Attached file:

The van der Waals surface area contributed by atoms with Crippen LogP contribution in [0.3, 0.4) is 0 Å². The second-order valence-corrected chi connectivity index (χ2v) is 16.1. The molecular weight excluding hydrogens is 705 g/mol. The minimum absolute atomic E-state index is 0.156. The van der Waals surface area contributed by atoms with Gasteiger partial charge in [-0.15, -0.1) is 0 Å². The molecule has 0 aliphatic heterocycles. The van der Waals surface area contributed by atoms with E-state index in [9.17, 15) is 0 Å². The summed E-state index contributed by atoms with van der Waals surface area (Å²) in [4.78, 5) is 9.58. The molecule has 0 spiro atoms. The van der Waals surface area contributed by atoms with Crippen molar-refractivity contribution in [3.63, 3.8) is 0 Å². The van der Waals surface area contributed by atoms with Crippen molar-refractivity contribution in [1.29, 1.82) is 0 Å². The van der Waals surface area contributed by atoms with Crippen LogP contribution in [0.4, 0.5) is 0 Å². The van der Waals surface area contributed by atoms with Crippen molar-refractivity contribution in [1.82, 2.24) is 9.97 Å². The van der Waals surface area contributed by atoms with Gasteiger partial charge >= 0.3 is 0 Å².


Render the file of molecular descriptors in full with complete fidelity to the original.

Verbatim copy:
The van der Waals surface area contributed by atoms with Crippen LogP contribution in [0.3, 0.4) is 0 Å². The second-order valence-corrected chi connectivity index (χ2v) is 16.1. The molecular weight excluding hydrogens is 705 g/mol. The minimum absolute atomic E-state index is 0.156. The van der Waals surface area contributed by atoms with Gasteiger partial charge in [-0.15, -0.1) is 0 Å². The molecule has 0 aliphatic heterocycles. The van der Waals surface area contributed by atoms with E-state index in [9.17, 15) is 0 Å². The summed E-state index contributed by atoms with van der Waals surface area (Å²) in [4.78, 5) is 9.58. The molecule has 0 spiro atoms. The van der Waals surface area contributed by atoms with Crippen molar-refractivity contribution in [3.63, 3.8) is 0 Å². The van der Waals surface area contributed by atoms with Crippen molar-refractivity contribution in [1.29, 1.82) is 0 Å². The van der Waals surface area contributed by atoms with Crippen LogP contribution in [0.4, 0.5) is 0 Å². The van der Waals surface area contributed by atoms with Crippen molar-refractivity contribution in [1.82, 2.24) is 9.97 Å². The van der Waals surface area contributed by atoms with Gasteiger partial charge >= 0.3 is 0 Å².